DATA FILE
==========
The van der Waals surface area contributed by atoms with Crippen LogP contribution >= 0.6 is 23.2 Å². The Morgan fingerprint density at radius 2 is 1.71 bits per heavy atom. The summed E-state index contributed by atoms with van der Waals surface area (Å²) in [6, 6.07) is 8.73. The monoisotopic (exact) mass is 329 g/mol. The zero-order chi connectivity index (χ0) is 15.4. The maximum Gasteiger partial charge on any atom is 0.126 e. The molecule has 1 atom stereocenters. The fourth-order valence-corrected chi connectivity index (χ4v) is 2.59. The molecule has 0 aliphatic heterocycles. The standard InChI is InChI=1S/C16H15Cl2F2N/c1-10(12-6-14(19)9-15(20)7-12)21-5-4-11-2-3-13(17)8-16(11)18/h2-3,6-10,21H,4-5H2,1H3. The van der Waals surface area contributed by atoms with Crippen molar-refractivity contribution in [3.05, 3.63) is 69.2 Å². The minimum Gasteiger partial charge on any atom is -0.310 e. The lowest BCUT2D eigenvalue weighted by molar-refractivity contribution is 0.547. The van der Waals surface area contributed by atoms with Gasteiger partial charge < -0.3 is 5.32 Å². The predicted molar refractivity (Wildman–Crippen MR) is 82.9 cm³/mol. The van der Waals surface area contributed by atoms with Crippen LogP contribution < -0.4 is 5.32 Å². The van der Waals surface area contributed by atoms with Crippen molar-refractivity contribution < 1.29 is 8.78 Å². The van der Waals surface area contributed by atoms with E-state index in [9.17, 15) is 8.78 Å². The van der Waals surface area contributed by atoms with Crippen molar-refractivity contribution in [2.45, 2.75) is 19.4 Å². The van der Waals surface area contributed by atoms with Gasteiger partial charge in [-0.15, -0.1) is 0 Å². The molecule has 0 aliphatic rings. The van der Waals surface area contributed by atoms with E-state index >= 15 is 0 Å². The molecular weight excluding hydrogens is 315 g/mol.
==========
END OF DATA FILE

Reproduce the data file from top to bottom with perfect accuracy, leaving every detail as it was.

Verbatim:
The van der Waals surface area contributed by atoms with Crippen LogP contribution >= 0.6 is 23.2 Å². The Morgan fingerprint density at radius 2 is 1.71 bits per heavy atom. The summed E-state index contributed by atoms with van der Waals surface area (Å²) in [6, 6.07) is 8.73. The monoisotopic (exact) mass is 329 g/mol. The zero-order chi connectivity index (χ0) is 15.4. The maximum Gasteiger partial charge on any atom is 0.126 e. The molecule has 1 atom stereocenters. The fourth-order valence-corrected chi connectivity index (χ4v) is 2.59. The molecule has 0 aliphatic heterocycles. The standard InChI is InChI=1S/C16H15Cl2F2N/c1-10(12-6-14(19)9-15(20)7-12)21-5-4-11-2-3-13(17)8-16(11)18/h2-3,6-10,21H,4-5H2,1H3. The van der Waals surface area contributed by atoms with Crippen molar-refractivity contribution in [3.05, 3.63) is 69.2 Å². The minimum Gasteiger partial charge on any atom is -0.310 e. The lowest BCUT2D eigenvalue weighted by molar-refractivity contribution is 0.547. The van der Waals surface area contributed by atoms with Gasteiger partial charge < -0.3 is 5.32 Å². The predicted molar refractivity (Wildman–Crippen MR) is 82.9 cm³/mol. The van der Waals surface area contributed by atoms with Crippen LogP contribution < -0.4 is 5.32 Å². The van der Waals surface area contributed by atoms with Crippen molar-refractivity contribution < 1.29 is 8.78 Å². The van der Waals surface area contributed by atoms with E-state index in [9.17, 15) is 8.78 Å². The van der Waals surface area contributed by atoms with Crippen molar-refractivity contribution in [2.45, 2.75) is 19.4 Å². The van der Waals surface area contributed by atoms with Gasteiger partial charge in [-0.15, -0.1) is 0 Å². The molecule has 0 aliphatic rings. The van der Waals surface area contributed by atoms with E-state index >= 15 is 0 Å². The molecular weight excluding hydrogens is 315 g/mol.